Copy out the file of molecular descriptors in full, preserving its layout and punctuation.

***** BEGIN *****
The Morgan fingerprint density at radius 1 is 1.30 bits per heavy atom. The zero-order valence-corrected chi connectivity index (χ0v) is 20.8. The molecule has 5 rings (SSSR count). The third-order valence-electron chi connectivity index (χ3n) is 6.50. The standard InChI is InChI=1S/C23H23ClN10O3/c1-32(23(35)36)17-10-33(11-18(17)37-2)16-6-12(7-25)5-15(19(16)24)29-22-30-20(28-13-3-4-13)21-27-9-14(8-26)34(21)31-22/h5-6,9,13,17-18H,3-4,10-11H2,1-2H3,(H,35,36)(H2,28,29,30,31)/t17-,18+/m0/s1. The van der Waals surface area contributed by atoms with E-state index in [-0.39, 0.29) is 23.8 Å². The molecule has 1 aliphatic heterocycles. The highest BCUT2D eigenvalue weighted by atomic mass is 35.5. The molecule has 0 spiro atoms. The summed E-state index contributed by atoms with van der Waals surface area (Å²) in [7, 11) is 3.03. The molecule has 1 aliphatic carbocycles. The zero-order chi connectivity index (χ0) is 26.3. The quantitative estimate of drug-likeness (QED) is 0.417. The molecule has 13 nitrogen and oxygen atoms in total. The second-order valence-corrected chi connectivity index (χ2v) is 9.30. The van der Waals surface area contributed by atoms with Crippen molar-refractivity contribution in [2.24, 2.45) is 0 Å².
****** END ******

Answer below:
The Morgan fingerprint density at radius 1 is 1.30 bits per heavy atom. The zero-order valence-corrected chi connectivity index (χ0v) is 20.8. The molecule has 5 rings (SSSR count). The third-order valence-electron chi connectivity index (χ3n) is 6.50. The standard InChI is InChI=1S/C23H23ClN10O3/c1-32(23(35)36)17-10-33(11-18(17)37-2)16-6-12(7-25)5-15(19(16)24)29-22-30-20(28-13-3-4-13)21-27-9-14(8-26)34(21)31-22/h5-6,9,13,17-18H,3-4,10-11H2,1-2H3,(H,35,36)(H2,28,29,30,31)/t17-,18+/m0/s1. The van der Waals surface area contributed by atoms with E-state index in [-0.39, 0.29) is 23.8 Å². The molecule has 1 aliphatic heterocycles. The highest BCUT2D eigenvalue weighted by atomic mass is 35.5. The molecule has 0 spiro atoms. The summed E-state index contributed by atoms with van der Waals surface area (Å²) in [7, 11) is 3.03. The molecule has 1 aliphatic carbocycles. The zero-order chi connectivity index (χ0) is 26.3. The quantitative estimate of drug-likeness (QED) is 0.417. The molecule has 13 nitrogen and oxygen atoms in total. The second-order valence-corrected chi connectivity index (χ2v) is 9.30. The van der Waals surface area contributed by atoms with Crippen molar-refractivity contribution in [2.24, 2.45) is 0 Å².